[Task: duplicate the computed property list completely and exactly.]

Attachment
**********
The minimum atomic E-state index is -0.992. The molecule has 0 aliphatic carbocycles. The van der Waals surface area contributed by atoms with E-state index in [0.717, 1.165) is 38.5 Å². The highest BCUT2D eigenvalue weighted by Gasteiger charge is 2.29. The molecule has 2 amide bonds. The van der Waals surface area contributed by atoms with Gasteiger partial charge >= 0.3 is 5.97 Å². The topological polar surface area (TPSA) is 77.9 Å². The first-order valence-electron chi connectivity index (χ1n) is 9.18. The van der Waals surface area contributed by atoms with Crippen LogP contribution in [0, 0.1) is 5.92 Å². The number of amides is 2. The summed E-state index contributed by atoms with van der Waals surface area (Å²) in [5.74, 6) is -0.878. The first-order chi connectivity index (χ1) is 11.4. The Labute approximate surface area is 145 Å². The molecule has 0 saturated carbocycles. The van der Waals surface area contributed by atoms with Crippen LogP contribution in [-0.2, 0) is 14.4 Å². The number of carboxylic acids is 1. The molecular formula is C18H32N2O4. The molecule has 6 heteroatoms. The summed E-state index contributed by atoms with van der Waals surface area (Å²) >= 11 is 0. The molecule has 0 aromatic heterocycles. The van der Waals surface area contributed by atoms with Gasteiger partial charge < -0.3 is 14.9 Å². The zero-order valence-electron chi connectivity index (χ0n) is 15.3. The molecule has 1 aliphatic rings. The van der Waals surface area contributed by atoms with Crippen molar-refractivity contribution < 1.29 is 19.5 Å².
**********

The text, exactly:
The minimum atomic E-state index is -0.992. The molecule has 0 aliphatic carbocycles. The van der Waals surface area contributed by atoms with E-state index in [0.717, 1.165) is 38.5 Å². The highest BCUT2D eigenvalue weighted by Gasteiger charge is 2.29. The molecule has 2 amide bonds. The van der Waals surface area contributed by atoms with Gasteiger partial charge >= 0.3 is 5.97 Å². The topological polar surface area (TPSA) is 77.9 Å². The first-order valence-electron chi connectivity index (χ1n) is 9.18. The van der Waals surface area contributed by atoms with Crippen LogP contribution in [0, 0.1) is 5.92 Å². The number of amides is 2. The summed E-state index contributed by atoms with van der Waals surface area (Å²) in [5.74, 6) is -0.878. The first-order chi connectivity index (χ1) is 11.4. The Labute approximate surface area is 145 Å². The molecule has 0 saturated carbocycles. The van der Waals surface area contributed by atoms with Crippen LogP contribution in [-0.2, 0) is 14.4 Å². The number of carboxylic acids is 1. The molecular formula is C18H32N2O4. The molecule has 6 heteroatoms. The summed E-state index contributed by atoms with van der Waals surface area (Å²) >= 11 is 0. The molecule has 0 aromatic heterocycles. The van der Waals surface area contributed by atoms with Gasteiger partial charge < -0.3 is 14.9 Å². The zero-order valence-electron chi connectivity index (χ0n) is 15.3. The molecule has 1 aliphatic rings. The van der Waals surface area contributed by atoms with Crippen molar-refractivity contribution < 1.29 is 19.5 Å².